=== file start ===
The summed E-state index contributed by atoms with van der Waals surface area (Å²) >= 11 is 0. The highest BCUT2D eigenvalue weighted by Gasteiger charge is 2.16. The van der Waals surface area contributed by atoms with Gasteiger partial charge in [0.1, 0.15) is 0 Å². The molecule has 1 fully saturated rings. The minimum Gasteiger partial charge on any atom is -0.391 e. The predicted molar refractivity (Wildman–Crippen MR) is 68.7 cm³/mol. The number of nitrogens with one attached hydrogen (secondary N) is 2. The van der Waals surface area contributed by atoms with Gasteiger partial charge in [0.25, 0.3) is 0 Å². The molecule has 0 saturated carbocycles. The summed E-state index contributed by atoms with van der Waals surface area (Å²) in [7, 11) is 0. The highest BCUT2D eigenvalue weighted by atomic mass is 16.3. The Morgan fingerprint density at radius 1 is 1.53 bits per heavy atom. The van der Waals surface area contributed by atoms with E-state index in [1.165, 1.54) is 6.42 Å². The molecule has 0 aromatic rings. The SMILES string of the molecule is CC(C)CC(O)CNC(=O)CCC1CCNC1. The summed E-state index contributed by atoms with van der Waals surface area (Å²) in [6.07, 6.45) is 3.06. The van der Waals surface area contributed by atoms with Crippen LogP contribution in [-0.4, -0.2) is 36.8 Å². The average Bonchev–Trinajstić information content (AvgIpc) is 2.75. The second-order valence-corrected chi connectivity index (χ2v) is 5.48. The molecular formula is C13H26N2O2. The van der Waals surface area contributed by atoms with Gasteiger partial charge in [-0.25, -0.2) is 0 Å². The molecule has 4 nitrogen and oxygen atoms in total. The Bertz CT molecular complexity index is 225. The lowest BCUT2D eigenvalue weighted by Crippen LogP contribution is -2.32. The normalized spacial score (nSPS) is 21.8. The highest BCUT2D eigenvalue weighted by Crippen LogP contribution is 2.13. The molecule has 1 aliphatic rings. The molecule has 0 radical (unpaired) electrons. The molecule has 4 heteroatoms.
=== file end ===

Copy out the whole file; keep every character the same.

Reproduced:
The summed E-state index contributed by atoms with van der Waals surface area (Å²) >= 11 is 0. The highest BCUT2D eigenvalue weighted by Gasteiger charge is 2.16. The van der Waals surface area contributed by atoms with Gasteiger partial charge in [0.1, 0.15) is 0 Å². The molecule has 1 fully saturated rings. The minimum Gasteiger partial charge on any atom is -0.391 e. The predicted molar refractivity (Wildman–Crippen MR) is 68.7 cm³/mol. The number of nitrogens with one attached hydrogen (secondary N) is 2. The van der Waals surface area contributed by atoms with Gasteiger partial charge in [0.25, 0.3) is 0 Å². The molecule has 0 saturated carbocycles. The summed E-state index contributed by atoms with van der Waals surface area (Å²) in [7, 11) is 0. The highest BCUT2D eigenvalue weighted by atomic mass is 16.3. The Morgan fingerprint density at radius 1 is 1.53 bits per heavy atom. The van der Waals surface area contributed by atoms with E-state index in [1.165, 1.54) is 6.42 Å². The molecule has 0 aromatic rings. The SMILES string of the molecule is CC(C)CC(O)CNC(=O)CCC1CCNC1. The summed E-state index contributed by atoms with van der Waals surface area (Å²) in [6.07, 6.45) is 3.06. The van der Waals surface area contributed by atoms with Crippen LogP contribution in [-0.4, -0.2) is 36.8 Å². The average Bonchev–Trinajstić information content (AvgIpc) is 2.75. The second-order valence-corrected chi connectivity index (χ2v) is 5.48. The molecular formula is C13H26N2O2. The van der Waals surface area contributed by atoms with Gasteiger partial charge in [-0.25, -0.2) is 0 Å². The molecule has 4 nitrogen and oxygen atoms in total. The Bertz CT molecular complexity index is 225. The lowest BCUT2D eigenvalue weighted by Crippen LogP contribution is -2.32. The normalized spacial score (nSPS) is 21.8. The highest BCUT2D eigenvalue weighted by Crippen LogP contribution is 2.13. The molecule has 1 aliphatic rings. The molecule has 0 radical (unpaired) electrons. The molecule has 4 heteroatoms.